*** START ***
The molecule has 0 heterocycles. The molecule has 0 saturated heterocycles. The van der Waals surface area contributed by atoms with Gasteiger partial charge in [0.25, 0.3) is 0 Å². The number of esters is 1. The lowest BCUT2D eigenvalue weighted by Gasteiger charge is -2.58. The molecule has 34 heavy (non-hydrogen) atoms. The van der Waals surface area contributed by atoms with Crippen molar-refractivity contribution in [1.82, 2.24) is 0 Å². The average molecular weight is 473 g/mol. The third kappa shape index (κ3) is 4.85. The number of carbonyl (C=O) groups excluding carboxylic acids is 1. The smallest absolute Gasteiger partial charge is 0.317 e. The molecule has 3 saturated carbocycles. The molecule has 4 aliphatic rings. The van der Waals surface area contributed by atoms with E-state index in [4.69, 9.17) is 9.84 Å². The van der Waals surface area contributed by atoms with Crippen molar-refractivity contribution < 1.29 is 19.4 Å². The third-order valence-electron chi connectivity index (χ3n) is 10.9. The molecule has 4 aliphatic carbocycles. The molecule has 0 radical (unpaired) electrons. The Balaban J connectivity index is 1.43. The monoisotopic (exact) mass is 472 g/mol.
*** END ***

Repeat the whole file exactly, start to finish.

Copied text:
The molecule has 0 heterocycles. The molecule has 0 saturated heterocycles. The van der Waals surface area contributed by atoms with Gasteiger partial charge in [0.25, 0.3) is 0 Å². The number of esters is 1. The lowest BCUT2D eigenvalue weighted by Gasteiger charge is -2.58. The molecule has 34 heavy (non-hydrogen) atoms. The van der Waals surface area contributed by atoms with Crippen molar-refractivity contribution in [1.82, 2.24) is 0 Å². The average molecular weight is 473 g/mol. The third kappa shape index (κ3) is 4.85. The number of carbonyl (C=O) groups excluding carboxylic acids is 1. The smallest absolute Gasteiger partial charge is 0.317 e. The molecule has 3 saturated carbocycles. The molecule has 4 aliphatic rings. The van der Waals surface area contributed by atoms with E-state index in [4.69, 9.17) is 9.84 Å². The van der Waals surface area contributed by atoms with Crippen molar-refractivity contribution < 1.29 is 19.4 Å². The third-order valence-electron chi connectivity index (χ3n) is 10.9. The molecule has 4 aliphatic carbocycles. The molecule has 0 radical (unpaired) electrons. The Balaban J connectivity index is 1.43. The monoisotopic (exact) mass is 472 g/mol.